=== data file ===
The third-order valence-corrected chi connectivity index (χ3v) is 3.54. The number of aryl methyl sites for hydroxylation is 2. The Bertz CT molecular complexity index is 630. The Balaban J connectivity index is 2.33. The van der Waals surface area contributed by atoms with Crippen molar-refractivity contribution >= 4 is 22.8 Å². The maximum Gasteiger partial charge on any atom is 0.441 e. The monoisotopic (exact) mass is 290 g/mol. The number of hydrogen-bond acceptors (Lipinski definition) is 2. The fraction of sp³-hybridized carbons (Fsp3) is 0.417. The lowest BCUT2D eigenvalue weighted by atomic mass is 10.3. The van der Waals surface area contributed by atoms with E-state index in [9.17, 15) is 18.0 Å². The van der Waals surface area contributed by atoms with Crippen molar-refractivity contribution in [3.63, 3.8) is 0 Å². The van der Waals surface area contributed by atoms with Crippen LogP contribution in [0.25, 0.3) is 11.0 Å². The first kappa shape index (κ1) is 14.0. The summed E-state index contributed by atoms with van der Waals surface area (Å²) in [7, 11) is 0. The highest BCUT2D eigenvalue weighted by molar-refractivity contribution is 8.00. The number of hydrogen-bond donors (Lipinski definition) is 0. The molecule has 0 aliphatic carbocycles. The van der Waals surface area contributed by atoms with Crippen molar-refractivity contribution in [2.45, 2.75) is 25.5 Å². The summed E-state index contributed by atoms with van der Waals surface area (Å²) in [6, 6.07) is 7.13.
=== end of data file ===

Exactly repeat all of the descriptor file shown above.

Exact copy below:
The third-order valence-corrected chi connectivity index (χ3v) is 3.54. The number of aryl methyl sites for hydroxylation is 2. The Bertz CT molecular complexity index is 630. The Balaban J connectivity index is 2.33. The van der Waals surface area contributed by atoms with Crippen molar-refractivity contribution >= 4 is 22.8 Å². The maximum Gasteiger partial charge on any atom is 0.441 e. The monoisotopic (exact) mass is 290 g/mol. The number of hydrogen-bond acceptors (Lipinski definition) is 2. The fraction of sp³-hybridized carbons (Fsp3) is 0.417. The lowest BCUT2D eigenvalue weighted by atomic mass is 10.3. The van der Waals surface area contributed by atoms with E-state index in [9.17, 15) is 18.0 Å². The van der Waals surface area contributed by atoms with Crippen molar-refractivity contribution in [3.63, 3.8) is 0 Å². The van der Waals surface area contributed by atoms with Crippen LogP contribution in [0.25, 0.3) is 11.0 Å². The first kappa shape index (κ1) is 14.0. The summed E-state index contributed by atoms with van der Waals surface area (Å²) in [7, 11) is 0. The highest BCUT2D eigenvalue weighted by molar-refractivity contribution is 8.00. The number of hydrogen-bond donors (Lipinski definition) is 0. The molecule has 0 aliphatic carbocycles. The van der Waals surface area contributed by atoms with Crippen molar-refractivity contribution in [2.45, 2.75) is 25.5 Å². The summed E-state index contributed by atoms with van der Waals surface area (Å²) in [6, 6.07) is 7.13.